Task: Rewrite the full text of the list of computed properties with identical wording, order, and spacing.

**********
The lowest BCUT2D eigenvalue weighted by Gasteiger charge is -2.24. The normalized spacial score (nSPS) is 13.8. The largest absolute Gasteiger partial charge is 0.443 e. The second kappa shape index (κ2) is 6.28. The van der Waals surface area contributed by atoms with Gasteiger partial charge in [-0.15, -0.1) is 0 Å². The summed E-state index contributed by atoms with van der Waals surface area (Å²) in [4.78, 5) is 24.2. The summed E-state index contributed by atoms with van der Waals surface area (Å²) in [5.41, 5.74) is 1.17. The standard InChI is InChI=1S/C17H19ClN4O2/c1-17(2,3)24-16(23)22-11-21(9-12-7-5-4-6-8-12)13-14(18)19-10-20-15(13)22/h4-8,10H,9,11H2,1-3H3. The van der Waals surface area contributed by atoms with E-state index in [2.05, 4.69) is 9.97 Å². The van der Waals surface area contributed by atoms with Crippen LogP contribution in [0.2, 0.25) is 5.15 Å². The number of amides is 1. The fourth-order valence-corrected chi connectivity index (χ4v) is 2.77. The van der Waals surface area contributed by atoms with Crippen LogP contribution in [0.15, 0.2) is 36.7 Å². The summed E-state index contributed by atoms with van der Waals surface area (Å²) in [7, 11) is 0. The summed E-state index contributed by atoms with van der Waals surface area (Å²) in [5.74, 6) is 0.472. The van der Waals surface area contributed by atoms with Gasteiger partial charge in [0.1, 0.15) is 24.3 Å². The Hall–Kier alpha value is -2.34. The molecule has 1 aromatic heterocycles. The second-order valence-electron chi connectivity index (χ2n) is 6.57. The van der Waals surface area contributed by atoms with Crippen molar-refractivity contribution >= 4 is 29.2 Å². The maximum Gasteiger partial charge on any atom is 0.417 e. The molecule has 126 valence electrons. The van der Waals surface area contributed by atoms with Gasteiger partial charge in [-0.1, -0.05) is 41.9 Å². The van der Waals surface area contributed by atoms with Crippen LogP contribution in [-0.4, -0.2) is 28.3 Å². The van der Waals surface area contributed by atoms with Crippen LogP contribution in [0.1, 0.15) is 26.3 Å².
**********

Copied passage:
The lowest BCUT2D eigenvalue weighted by Gasteiger charge is -2.24. The normalized spacial score (nSPS) is 13.8. The largest absolute Gasteiger partial charge is 0.443 e. The second kappa shape index (κ2) is 6.28. The van der Waals surface area contributed by atoms with Gasteiger partial charge in [-0.15, -0.1) is 0 Å². The summed E-state index contributed by atoms with van der Waals surface area (Å²) in [4.78, 5) is 24.2. The summed E-state index contributed by atoms with van der Waals surface area (Å²) in [5.41, 5.74) is 1.17. The standard InChI is InChI=1S/C17H19ClN4O2/c1-17(2,3)24-16(23)22-11-21(9-12-7-5-4-6-8-12)13-14(18)19-10-20-15(13)22/h4-8,10H,9,11H2,1-3H3. The van der Waals surface area contributed by atoms with E-state index in [2.05, 4.69) is 9.97 Å². The van der Waals surface area contributed by atoms with Crippen LogP contribution in [0.2, 0.25) is 5.15 Å². The number of amides is 1. The fourth-order valence-corrected chi connectivity index (χ4v) is 2.77. The van der Waals surface area contributed by atoms with Crippen LogP contribution in [0.15, 0.2) is 36.7 Å². The summed E-state index contributed by atoms with van der Waals surface area (Å²) in [7, 11) is 0. The summed E-state index contributed by atoms with van der Waals surface area (Å²) in [5.74, 6) is 0.472. The van der Waals surface area contributed by atoms with Gasteiger partial charge in [0.1, 0.15) is 24.3 Å². The Hall–Kier alpha value is -2.34. The molecule has 1 aromatic heterocycles. The second-order valence-electron chi connectivity index (χ2n) is 6.57. The van der Waals surface area contributed by atoms with Crippen molar-refractivity contribution >= 4 is 29.2 Å². The maximum Gasteiger partial charge on any atom is 0.417 e. The molecule has 126 valence electrons. The van der Waals surface area contributed by atoms with Gasteiger partial charge in [-0.1, -0.05) is 41.9 Å². The van der Waals surface area contributed by atoms with Crippen LogP contribution in [-0.4, -0.2) is 28.3 Å². The van der Waals surface area contributed by atoms with Crippen LogP contribution in [0.1, 0.15) is 26.3 Å².